Life in the digital age revolves around collecting, tracking, and utilizing massive volumes of data daily. Consumers online sign up to the databases of multiple companies in the process of learning more about them or buying products from them. In most cases, businesses having access to such personally identifiable information (PII) is no cause for alarm—until there is a data breach and malicious hackers can now use an individual’s entire identity for their purposes. This has made it imminently essential for organizations, big or small, to guarantee the security of personally identifiable information (PII)—and this is where compliance standards like GDPR come in.
Data compliance is rapidly evolving, with innovative security standards being developed and launched every other year. However, few compliance frameworks are as stringent and well-established as the General Data Protection Regulation (GDPR). The European Union released the GDPR on May 25, 2018—and its primary purpose is to protect EU citizens from data fraud and modernize security legislation to manage the ever-increasing risk of cyber attacks. While the regulations stipulated under GDPR must be adhered to by companies in the EU and is mandatory, it is considered a global compliance standard, with several countries outside of its jurisdiction implementing its guidelines in their data privacy laws.
GDPR compliance is required of both cloud-hosted businesses (processors) and the data controllers they serve. The GDPR thereby impacts any business providing products and services to customers in the EU. This also applies to organizations that are not based in the EU. If you conduct business online and your market is distributed worldwide, you can never be positive that your customers are in the EU. Therefore, all internet companies must comply with GDPR guidelines as a precaution. Although no major modifications have been made to the standard since its launch, the priorities have changed over the years. Suppose you are a developing cloud-hosted business and have recently realized that you need to adhere to the laws of this particular compliance framework. In that case, we have nine checklist requirements you must fulfill for GDPR compliance in 2023.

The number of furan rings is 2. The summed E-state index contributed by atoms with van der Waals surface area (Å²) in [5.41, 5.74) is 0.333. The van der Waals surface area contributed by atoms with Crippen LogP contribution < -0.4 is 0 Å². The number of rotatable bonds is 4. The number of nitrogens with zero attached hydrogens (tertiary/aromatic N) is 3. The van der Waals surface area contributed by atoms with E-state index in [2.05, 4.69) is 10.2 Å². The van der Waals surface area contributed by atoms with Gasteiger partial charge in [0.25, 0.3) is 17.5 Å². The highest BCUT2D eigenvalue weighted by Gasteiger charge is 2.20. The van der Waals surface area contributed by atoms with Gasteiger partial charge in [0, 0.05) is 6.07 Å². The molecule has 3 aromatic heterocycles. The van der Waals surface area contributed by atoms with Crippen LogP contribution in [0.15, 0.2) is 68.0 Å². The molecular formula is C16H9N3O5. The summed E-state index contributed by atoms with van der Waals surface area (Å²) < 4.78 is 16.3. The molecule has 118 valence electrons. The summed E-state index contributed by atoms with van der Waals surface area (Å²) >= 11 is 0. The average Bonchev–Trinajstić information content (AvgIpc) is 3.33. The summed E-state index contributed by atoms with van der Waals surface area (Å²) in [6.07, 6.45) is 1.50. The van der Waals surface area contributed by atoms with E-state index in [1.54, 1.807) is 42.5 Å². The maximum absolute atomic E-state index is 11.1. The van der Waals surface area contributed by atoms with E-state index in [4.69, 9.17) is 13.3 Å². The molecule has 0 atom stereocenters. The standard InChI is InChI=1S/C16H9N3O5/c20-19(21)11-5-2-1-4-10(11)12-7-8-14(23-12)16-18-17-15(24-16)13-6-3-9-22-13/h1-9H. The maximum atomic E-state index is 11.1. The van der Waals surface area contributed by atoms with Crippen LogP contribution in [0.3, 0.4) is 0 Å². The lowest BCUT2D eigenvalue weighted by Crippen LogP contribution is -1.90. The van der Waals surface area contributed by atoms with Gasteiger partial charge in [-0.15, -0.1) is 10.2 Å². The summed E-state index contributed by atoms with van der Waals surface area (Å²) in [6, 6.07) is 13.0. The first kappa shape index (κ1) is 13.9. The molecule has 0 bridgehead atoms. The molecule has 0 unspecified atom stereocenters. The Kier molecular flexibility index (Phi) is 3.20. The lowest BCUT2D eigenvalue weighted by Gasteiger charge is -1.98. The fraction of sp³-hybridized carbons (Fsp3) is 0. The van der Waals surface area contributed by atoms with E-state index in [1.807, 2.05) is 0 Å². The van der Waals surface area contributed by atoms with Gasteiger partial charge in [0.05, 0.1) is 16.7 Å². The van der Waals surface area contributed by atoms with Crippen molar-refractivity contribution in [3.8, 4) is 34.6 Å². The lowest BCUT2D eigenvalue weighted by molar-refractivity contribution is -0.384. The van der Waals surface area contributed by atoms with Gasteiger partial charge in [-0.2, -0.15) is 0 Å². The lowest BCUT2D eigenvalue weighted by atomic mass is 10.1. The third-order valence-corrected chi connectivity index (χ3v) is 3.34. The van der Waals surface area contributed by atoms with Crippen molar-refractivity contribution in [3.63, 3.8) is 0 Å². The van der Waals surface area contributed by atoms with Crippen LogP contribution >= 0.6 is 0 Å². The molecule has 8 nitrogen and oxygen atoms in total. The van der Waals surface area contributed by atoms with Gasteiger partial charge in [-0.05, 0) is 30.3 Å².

Why Does My Business Need to Comply with GDPR?
But before we dive into the checklist, you may wonder how important it is to comply with GDPR laws.